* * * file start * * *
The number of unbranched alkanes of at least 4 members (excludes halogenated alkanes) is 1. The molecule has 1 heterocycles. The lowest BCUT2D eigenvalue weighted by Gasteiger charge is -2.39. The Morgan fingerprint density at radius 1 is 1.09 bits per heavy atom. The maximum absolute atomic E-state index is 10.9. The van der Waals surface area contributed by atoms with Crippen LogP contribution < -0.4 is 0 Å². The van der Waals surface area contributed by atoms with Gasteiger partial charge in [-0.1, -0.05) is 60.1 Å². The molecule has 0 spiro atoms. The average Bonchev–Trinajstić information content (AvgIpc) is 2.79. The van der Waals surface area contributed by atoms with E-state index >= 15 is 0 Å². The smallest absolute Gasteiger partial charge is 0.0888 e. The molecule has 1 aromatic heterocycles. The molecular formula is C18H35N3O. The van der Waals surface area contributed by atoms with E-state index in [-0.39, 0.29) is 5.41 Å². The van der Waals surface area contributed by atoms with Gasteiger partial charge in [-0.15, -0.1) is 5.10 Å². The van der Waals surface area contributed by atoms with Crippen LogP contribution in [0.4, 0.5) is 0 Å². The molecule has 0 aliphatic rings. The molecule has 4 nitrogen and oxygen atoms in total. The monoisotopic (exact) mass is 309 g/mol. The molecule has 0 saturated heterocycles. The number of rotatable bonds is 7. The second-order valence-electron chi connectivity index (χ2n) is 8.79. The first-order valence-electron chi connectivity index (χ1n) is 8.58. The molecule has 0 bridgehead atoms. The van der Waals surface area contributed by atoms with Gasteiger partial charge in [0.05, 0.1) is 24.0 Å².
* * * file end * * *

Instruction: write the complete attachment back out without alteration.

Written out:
The number of unbranched alkanes of at least 4 members (excludes halogenated alkanes) is 1. The molecule has 1 heterocycles. The lowest BCUT2D eigenvalue weighted by Gasteiger charge is -2.39. The Morgan fingerprint density at radius 1 is 1.09 bits per heavy atom. The maximum absolute atomic E-state index is 10.9. The van der Waals surface area contributed by atoms with Crippen LogP contribution < -0.4 is 0 Å². The van der Waals surface area contributed by atoms with Gasteiger partial charge in [-0.1, -0.05) is 60.1 Å². The molecule has 0 spiro atoms. The average Bonchev–Trinajstić information content (AvgIpc) is 2.79. The van der Waals surface area contributed by atoms with E-state index >= 15 is 0 Å². The smallest absolute Gasteiger partial charge is 0.0888 e. The molecule has 1 aromatic heterocycles. The molecular formula is C18H35N3O. The van der Waals surface area contributed by atoms with E-state index in [-0.39, 0.29) is 5.41 Å². The van der Waals surface area contributed by atoms with Gasteiger partial charge in [-0.15, -0.1) is 5.10 Å². The van der Waals surface area contributed by atoms with Crippen LogP contribution in [0.4, 0.5) is 0 Å². The molecule has 0 aliphatic rings. The molecule has 4 nitrogen and oxygen atoms in total. The monoisotopic (exact) mass is 309 g/mol. The molecule has 0 saturated heterocycles. The number of rotatable bonds is 7. The second-order valence-electron chi connectivity index (χ2n) is 8.79. The first-order valence-electron chi connectivity index (χ1n) is 8.58. The molecule has 0 bridgehead atoms. The van der Waals surface area contributed by atoms with Gasteiger partial charge in [0.05, 0.1) is 24.0 Å².